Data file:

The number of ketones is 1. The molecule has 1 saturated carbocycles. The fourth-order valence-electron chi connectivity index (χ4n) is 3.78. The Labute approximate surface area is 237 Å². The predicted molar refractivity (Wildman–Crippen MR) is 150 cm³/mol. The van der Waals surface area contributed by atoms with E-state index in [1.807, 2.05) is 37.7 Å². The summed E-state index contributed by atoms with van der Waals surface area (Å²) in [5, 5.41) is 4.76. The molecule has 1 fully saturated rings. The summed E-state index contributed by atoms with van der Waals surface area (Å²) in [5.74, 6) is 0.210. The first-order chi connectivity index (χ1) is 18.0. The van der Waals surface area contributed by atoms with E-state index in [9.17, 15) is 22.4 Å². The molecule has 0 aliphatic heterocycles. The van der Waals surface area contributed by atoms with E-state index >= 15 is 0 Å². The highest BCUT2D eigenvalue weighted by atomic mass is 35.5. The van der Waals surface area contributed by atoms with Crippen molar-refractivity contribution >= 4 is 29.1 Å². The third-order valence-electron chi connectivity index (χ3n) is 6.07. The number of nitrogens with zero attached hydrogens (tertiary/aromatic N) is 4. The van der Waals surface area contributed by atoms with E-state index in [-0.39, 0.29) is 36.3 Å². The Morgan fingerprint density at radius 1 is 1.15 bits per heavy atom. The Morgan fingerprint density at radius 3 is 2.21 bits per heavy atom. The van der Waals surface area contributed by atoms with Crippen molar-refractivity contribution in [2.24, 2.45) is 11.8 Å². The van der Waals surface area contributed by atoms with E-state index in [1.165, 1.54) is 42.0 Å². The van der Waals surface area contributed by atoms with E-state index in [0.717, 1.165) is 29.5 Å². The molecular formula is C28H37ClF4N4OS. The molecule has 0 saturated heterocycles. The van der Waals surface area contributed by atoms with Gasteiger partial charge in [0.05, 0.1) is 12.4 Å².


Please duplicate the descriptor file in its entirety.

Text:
The number of ketones is 1. The molecule has 1 saturated carbocycles. The fourth-order valence-electron chi connectivity index (χ4n) is 3.78. The Labute approximate surface area is 237 Å². The predicted molar refractivity (Wildman–Crippen MR) is 150 cm³/mol. The van der Waals surface area contributed by atoms with E-state index in [1.807, 2.05) is 37.7 Å². The summed E-state index contributed by atoms with van der Waals surface area (Å²) in [5, 5.41) is 4.76. The molecule has 1 fully saturated rings. The summed E-state index contributed by atoms with van der Waals surface area (Å²) in [5.74, 6) is 0.210. The first-order chi connectivity index (χ1) is 18.0. The van der Waals surface area contributed by atoms with E-state index in [9.17, 15) is 22.4 Å². The molecule has 0 aliphatic heterocycles. The van der Waals surface area contributed by atoms with E-state index >= 15 is 0 Å². The highest BCUT2D eigenvalue weighted by atomic mass is 35.5. The van der Waals surface area contributed by atoms with Crippen molar-refractivity contribution >= 4 is 29.1 Å². The third-order valence-electron chi connectivity index (χ3n) is 6.07. The number of nitrogens with zero attached hydrogens (tertiary/aromatic N) is 4. The van der Waals surface area contributed by atoms with E-state index in [-0.39, 0.29) is 36.3 Å². The Morgan fingerprint density at radius 1 is 1.15 bits per heavy atom. The Morgan fingerprint density at radius 3 is 2.21 bits per heavy atom. The van der Waals surface area contributed by atoms with Crippen molar-refractivity contribution in [2.24, 2.45) is 11.8 Å². The van der Waals surface area contributed by atoms with E-state index in [1.165, 1.54) is 42.0 Å². The van der Waals surface area contributed by atoms with E-state index in [0.717, 1.165) is 29.5 Å². The molecular formula is C28H37ClF4N4OS. The molecule has 0 saturated heterocycles. The van der Waals surface area contributed by atoms with Gasteiger partial charge in [0.05, 0.1) is 12.4 Å².